Facebook's COO comes out as a proud believer in leaving the office on time, and creating balance in your life.Long hours are a badge of honor among start-up founders and employees. Bragging about your insanely long workweeks (whether you actually work that many hours in reality or not) is usually a public statement of your importance, dedication, and work ethic. But recently Sheryl Sandberg, ex-Google exec and current COO of Facebook, came out with a very different sort of public declaration about how she uses her time—and it's one that might cause you to reevaluate the necessity of your long work weeks and reconsider what you're inadvertently saying about your values when you tout your 12-hour days.In a video for Makers.com, a video project compiling videos of accomplished women, Sandberg braves the stereotypical worry that women aren't as dedicated to their careers as men and proudly declares that she leaves the office nearly every day at 5:30:I walk out of this office every day at 5:30 so I'm home for dinner with my kids at 6:00, and interestingly, I've been doing that since I had kids.
Your new hire has signed their contract, watched the required onboarding videos, and maybe even gotten some cool company swag. Now it’s time for you to show them to their desk.
So what’s next? Do you just walk away and leave them there to figure things out? That’s not exactly what you’d call a plan, never mind a strategy. Just how do you set your new hires up for success?
Getting onboarding right is no small thing: According to research conducted by HR consulting firm The Wynhurst Group, “New employees who went through a structured onboarding program were 58% more likely to be with the organization after three years.”
We all want to retain great talent. Let’s take a look at five tips for unlocking your new hire’s potential during those critical early days, weeks and months at your company.
1. Before they start
Onboarding doesn’t begin on the first day, it begins before your new hire even applies.
Top candidates have their pick of job opportunities, and they will compare your company to others based on what they see and read online. So communicating your employer brand and culture clearly and effectively from the start is essential if you want to attract people who’ll be a good fit.
Nowadays there are lots of ways to educate “talent in the wild” about your company. You can tell your story on your site, through social media, video or even via in-person events.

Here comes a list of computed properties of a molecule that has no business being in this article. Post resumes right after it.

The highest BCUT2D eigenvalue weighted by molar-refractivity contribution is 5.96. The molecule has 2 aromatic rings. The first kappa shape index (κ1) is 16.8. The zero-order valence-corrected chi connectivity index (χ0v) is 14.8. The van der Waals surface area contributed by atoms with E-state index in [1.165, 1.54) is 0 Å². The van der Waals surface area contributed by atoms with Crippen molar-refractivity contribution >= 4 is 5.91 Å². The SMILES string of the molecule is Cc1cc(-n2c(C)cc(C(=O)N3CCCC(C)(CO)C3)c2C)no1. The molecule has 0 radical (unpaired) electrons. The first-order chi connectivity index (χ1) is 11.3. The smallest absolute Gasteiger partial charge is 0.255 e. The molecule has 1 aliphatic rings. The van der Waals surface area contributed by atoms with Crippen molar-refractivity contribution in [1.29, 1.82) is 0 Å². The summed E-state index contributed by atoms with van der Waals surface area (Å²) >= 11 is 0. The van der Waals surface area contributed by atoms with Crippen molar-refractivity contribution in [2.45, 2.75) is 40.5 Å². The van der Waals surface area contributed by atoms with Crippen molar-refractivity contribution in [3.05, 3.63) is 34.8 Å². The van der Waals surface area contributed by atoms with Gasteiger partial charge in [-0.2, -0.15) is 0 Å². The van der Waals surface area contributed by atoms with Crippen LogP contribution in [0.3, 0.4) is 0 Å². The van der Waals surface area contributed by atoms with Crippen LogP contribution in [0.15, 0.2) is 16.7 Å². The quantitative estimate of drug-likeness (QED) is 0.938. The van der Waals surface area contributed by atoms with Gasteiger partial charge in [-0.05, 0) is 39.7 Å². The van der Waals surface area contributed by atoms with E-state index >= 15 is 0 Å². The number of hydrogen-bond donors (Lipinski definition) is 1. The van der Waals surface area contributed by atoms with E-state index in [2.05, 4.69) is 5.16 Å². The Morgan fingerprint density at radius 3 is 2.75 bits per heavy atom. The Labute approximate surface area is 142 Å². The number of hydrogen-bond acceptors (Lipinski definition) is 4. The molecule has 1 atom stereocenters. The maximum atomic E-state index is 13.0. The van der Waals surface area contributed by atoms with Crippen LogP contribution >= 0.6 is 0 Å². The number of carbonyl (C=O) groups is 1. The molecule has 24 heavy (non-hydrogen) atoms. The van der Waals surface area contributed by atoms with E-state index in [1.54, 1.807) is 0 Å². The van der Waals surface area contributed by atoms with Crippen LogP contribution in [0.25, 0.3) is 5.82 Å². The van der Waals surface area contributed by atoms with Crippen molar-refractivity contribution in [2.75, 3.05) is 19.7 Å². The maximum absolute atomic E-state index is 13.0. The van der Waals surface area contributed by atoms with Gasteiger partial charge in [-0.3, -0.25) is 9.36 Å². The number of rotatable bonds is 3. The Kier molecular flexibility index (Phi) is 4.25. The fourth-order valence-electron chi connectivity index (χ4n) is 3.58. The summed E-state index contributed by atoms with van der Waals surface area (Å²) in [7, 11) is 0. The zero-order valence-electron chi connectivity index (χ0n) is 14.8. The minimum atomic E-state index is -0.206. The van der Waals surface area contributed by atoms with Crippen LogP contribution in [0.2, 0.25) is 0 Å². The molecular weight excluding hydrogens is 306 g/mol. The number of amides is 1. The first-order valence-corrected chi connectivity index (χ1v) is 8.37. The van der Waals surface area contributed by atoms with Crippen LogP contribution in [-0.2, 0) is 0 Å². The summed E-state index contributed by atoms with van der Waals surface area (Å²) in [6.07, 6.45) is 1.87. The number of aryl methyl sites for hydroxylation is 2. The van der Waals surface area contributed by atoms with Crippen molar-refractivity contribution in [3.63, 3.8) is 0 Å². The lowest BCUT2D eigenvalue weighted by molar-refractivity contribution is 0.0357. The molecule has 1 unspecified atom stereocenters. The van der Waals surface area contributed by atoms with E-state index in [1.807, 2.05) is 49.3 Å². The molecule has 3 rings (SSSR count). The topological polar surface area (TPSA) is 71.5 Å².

But the picture really becomes complete when you use Company Pages. Here you can combine most of those channels with the power of employee reviews, giving interested candidates the full sense of what it’s like to work at your company. The more informed your candidates are about your company before that first day, the better equipped they are to hit the ground running.
2. The first day
Everyone knows what it’s like to be the “new person.” Feeling awkward, unsure or insecure on the first day of school or work is as natural as feeling cold on the South Pole. And studies have shown that anxiety in new situations, such as starting a new job, can come in part from not feeling confident about introducing ourselves.
Research has shown that social ties at work improve productivity and keep people engaged, so empower your hires to develop them from the start. Don’t just leave them at their desks and hope for the best. Help them nix anxiety and make those connections by introducing them to colleagues and teammates.
An introductory email is a good start, but it’s also the bare minimum. Encourage team members to stop by the new hire’s desk and be the first to say, “hello”. Establish an expectation on your team that everyone is welcoming, friendly and ready to help.
A team lunch on the first day isn’t a bad idea either. It’s a quick and fun way to break the ice and make new hires feel welcome (and you’ll enjoy it too).
3. The first week
Use the first week to set expectations and clear up any confusion a new hire may have about their role in the company.
Take the time to carefully define deadlines and deliverables—this will set a solid foundation for a good…